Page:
As a minority shareholder in South Petroleum, we have very little influence over or input into decisions taken by it. Similarly, the reports that we receive from Santos International because we are party to the farm-in agreement and the majority shareholder agreement are summary in nature and contain information about events that have already occurred. To the extent material to our company, we share the summary information from these communications with the public in our periodic disclosure documents (see, for example, the disclaimer at page 14 of our Annual Report on Form 10-K for the year ended December 31, 2011, filed on EDGAR on March 30, 2012).

The summary information about the status of South Petroleum’s work program in the Kyrgyz Republic that was included in our press release of April 21, 2009 was provided to DWM Petroleum by Santos International after the contract was signed. Although the press release did not so specify, we understand that the Iranian crew referred to was supplied to Santos International by the local (Kyrgyz Republic) branch office of Oil Exploration Operations Company (“OEOC”). According to its website (, OEOC is a private joint stock company formed in Iran. For the reasons stated above, we were not and are not the Operator of this project, nor do we control South Petroleum and, as noted above, the information that we have in respect of this transaction was provided to our company ‘after the fact’.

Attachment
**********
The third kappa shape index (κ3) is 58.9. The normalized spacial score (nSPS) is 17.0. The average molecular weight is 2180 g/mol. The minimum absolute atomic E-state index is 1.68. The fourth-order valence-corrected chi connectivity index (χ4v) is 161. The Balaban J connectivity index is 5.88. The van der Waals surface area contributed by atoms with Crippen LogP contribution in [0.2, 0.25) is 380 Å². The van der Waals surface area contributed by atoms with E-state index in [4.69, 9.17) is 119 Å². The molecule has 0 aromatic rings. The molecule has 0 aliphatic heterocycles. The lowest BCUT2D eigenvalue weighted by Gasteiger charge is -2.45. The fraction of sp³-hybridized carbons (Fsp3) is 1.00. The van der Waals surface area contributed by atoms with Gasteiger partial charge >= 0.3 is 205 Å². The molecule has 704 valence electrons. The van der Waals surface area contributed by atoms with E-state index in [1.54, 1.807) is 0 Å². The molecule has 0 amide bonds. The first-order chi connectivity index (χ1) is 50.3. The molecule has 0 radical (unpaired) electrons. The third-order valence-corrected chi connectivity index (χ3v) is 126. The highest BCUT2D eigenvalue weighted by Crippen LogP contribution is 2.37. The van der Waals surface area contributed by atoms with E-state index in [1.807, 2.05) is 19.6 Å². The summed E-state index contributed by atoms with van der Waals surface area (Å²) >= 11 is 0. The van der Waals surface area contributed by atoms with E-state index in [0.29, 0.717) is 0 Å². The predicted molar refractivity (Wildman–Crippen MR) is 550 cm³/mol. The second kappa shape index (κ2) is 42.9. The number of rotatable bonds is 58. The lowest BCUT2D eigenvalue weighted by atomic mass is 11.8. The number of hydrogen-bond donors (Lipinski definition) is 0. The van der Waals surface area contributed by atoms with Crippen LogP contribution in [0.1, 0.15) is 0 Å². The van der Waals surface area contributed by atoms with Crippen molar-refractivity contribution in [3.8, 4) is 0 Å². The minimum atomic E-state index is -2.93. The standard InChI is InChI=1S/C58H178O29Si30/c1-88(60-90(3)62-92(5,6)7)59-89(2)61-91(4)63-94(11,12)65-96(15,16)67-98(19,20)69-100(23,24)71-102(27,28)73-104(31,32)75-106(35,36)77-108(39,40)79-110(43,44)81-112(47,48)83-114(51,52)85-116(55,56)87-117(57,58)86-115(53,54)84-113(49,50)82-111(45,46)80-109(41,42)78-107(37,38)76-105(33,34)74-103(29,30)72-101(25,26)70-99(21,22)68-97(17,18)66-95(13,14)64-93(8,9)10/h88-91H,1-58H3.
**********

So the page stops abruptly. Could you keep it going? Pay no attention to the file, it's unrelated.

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DWM Petroleum owns 90% of CJSC Somon Oil Company (“Somon Oil”), a closed joint stock company formed in Tajikistan. Somon Oil owns two oil and gas exploration licenses located in Tajikistan. Until recently, Santos International Ventures Pty Ltd. (“Santos Ventures”), another subsidiary of Santos Ltd., had an option to purchase 70% of the equity in Somon Oil from DWM Petroleum. Pursuant to the option agreement (dated December 10, 2007), Santos Ventures funded specified exploration and general and administrative expenses of Somon Oil and, although it was not required to do so under the terms of the Option Agreement, Santos Ventures has continued to fund Somon Oil’s expenses until its recent decision not to exercise the option (we announced this development in a press release dated December 24, 2012). Santos Ventures is the ‘de facto’ operator of the project.

In 2009, Somon Oil had begun to prepare a seismic campaign and Santos Ventures, on behalf of Somon Oil, offered a contract for the acquisition of 260 km seismic to the local office of OEOC. However, after Santos Ventures conducted an internal compliance review, it withdrew the offer to OEOC before it could be accepted and caused Somon Oil to enter into a seismic acquisition agreement with Scientific Industrial Firm Dank (“Dank”) instead. According to Dank’s website (, Dank is located in Almaty, Kazakhstan, and provides geophysical services (including seismic surveys) to clients in Central Asia and the Caspian regions, including Kazakhstan, Georgia, the Kyrgyz Republic and Tajikistan. Since 2009, Santos Ventures has caused Somon Oil to contract with Dank for all geophysical services – including seismic acquisition – for Somon Oil’s project in Tajikistan.